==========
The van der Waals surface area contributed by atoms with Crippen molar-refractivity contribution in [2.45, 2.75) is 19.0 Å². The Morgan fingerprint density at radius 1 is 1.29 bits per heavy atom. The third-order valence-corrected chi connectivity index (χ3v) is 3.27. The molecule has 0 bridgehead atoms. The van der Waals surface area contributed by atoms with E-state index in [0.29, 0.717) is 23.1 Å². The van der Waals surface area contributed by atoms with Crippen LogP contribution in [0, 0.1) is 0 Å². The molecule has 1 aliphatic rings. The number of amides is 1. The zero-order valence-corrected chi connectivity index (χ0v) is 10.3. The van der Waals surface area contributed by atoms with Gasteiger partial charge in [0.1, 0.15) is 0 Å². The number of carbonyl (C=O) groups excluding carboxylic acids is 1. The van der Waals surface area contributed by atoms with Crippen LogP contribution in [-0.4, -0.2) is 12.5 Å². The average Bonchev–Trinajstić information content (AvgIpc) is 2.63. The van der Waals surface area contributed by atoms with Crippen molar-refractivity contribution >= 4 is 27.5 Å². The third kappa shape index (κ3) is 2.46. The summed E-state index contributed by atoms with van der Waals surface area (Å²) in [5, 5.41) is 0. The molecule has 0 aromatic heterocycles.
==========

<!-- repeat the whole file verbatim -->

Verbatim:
The van der Waals surface area contributed by atoms with Crippen molar-refractivity contribution in [2.45, 2.75) is 19.0 Å². The Morgan fingerprint density at radius 1 is 1.29 bits per heavy atom. The third-order valence-corrected chi connectivity index (χ3v) is 3.27. The molecule has 0 bridgehead atoms. The van der Waals surface area contributed by atoms with E-state index in [0.29, 0.717) is 23.1 Å². The van der Waals surface area contributed by atoms with Crippen LogP contribution in [0, 0.1) is 0 Å². The molecule has 1 aliphatic rings. The number of amides is 1. The zero-order valence-corrected chi connectivity index (χ0v) is 10.3. The van der Waals surface area contributed by atoms with Gasteiger partial charge in [0.1, 0.15) is 0 Å². The number of carbonyl (C=O) groups excluding carboxylic acids is 1. The van der Waals surface area contributed by atoms with Crippen LogP contribution in [-0.4, -0.2) is 12.5 Å². The average Bonchev–Trinajstić information content (AvgIpc) is 2.63. The van der Waals surface area contributed by atoms with Crippen molar-refractivity contribution >= 4 is 27.5 Å². The third kappa shape index (κ3) is 2.46. The summed E-state index contributed by atoms with van der Waals surface area (Å²) in [5, 5.41) is 0. The molecule has 0 aromatic heterocycles.